Tier 3 is the most acute stage of Ridge View’s SEL plan, as it encompasses special services through referrals to the intervention assistance team, which includes members of the LSS team, teachers, administrators, students, and parents. Referrals to the intervention assistance team can lead to establishing a 504 or individualized education program (IEP) for students. Tier 3 may also include referrals to the following services:

  • Richland Two Student Services
  • School social worker
  • Department of Social Services
  • School psychologist
  • Military family life counselor
  • Family Intervention Services
  • Columbia Area Mental Health
  • Lexington/Richland Alcohol and Drug Abuse Council
  • Other services as needed by students and families

Lessons Learned
To maximize the effectiveness of your school’s SEL program, it is paramount to include all school partners. While all schools are unique, the obligation to address the social emotional needs of students is not. The school and district highlighted in this post are considered exemplars across the state and serve as models for schools in the development stages of building their SEL programs.

To learn more about Ridge View’s SEL plan, review our school’s presentation from NPC21 here.

1 Comment

  • Ceci says:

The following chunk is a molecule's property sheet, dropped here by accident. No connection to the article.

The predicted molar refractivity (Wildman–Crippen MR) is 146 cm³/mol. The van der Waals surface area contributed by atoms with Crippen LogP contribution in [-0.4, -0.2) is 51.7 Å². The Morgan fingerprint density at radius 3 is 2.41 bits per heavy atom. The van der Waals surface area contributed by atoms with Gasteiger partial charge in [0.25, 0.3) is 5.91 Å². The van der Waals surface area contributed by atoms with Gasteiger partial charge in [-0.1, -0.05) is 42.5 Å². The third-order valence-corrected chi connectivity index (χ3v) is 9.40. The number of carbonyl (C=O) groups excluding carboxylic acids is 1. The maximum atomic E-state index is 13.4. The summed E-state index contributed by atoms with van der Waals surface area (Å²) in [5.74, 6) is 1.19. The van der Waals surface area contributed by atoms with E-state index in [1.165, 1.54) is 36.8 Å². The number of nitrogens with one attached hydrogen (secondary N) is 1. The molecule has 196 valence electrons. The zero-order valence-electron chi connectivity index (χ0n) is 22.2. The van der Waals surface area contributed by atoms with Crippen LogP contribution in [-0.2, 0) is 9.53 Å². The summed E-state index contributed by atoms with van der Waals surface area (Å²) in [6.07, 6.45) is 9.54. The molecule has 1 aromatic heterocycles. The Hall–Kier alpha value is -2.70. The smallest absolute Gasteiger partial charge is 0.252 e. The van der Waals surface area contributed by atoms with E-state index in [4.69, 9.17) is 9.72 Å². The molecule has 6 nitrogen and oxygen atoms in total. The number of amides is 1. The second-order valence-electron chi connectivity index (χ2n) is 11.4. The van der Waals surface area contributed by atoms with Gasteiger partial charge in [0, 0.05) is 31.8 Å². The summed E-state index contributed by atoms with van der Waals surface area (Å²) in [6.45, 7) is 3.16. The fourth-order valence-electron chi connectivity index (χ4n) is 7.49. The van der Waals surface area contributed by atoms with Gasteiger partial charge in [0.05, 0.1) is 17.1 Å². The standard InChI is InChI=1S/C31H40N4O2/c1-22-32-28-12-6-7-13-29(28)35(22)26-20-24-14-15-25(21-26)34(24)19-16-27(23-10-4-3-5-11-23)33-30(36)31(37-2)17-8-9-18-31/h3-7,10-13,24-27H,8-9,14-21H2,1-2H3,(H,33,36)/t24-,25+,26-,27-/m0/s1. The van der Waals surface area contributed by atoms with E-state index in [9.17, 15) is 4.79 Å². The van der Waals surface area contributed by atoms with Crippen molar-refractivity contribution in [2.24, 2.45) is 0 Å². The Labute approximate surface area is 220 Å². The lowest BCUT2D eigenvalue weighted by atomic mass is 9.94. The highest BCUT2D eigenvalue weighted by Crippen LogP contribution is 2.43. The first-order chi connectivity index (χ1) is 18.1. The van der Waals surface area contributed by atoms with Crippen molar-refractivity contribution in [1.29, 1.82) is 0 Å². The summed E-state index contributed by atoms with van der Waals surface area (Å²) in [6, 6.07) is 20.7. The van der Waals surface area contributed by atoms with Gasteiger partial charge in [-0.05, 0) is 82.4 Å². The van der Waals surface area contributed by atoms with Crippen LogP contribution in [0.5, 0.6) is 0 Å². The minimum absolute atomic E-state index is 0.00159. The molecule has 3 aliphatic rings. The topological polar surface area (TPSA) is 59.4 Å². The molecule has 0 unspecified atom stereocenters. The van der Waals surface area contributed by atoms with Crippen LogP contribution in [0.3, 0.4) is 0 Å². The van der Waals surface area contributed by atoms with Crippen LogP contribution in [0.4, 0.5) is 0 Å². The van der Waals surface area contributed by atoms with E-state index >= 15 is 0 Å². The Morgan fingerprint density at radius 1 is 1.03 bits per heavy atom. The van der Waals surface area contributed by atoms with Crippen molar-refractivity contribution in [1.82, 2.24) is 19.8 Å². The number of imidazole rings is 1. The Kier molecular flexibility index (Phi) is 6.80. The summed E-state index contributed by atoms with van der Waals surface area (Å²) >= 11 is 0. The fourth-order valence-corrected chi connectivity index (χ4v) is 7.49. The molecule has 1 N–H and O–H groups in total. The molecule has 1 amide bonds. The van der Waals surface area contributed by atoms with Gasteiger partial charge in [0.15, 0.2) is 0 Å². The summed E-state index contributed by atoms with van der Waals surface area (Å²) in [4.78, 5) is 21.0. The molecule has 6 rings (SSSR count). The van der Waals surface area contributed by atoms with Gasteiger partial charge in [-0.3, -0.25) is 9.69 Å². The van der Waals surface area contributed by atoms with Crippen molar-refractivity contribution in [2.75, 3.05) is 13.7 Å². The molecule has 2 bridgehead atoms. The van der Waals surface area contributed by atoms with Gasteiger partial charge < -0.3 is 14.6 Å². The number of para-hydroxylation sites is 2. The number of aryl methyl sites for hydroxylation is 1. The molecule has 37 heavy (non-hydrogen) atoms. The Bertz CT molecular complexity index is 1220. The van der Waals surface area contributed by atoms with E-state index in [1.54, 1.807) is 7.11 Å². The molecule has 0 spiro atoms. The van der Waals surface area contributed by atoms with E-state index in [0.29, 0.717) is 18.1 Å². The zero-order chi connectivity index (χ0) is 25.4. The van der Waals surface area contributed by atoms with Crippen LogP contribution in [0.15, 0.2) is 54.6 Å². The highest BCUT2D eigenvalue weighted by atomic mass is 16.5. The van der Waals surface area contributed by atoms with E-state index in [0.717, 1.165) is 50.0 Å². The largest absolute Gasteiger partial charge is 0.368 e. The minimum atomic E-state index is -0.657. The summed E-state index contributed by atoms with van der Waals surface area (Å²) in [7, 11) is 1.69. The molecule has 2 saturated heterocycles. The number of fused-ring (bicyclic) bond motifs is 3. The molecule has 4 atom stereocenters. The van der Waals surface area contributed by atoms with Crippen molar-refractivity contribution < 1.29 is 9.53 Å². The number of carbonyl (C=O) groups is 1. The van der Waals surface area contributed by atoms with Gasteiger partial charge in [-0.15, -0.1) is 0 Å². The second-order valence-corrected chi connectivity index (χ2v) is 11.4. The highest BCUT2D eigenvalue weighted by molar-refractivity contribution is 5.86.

This is a great and useful article, we know that we face many challenges such as chronic absenteeism as a result of this COVID 19 pandemic. However, that is not the most challenging problem we face in our schools, because how can we ask a student to come to school and attends all his classes if he faces anxiety or depression? (whether because one of the family members died, was deported, lives in a dysfunctional family, abuse, neglect, etc.), I know that students’ mental illnesses are not new, Nevertheless, because of what we are living in today (COVID-19) these problems are more intense and are affecting more students/families, making it difficult for them to come to school and concentrate on their classes. If we want to attack the problem of absenteeism, we must focus our attention first on the mental health of our students, otherwise, it will be an already lost battle.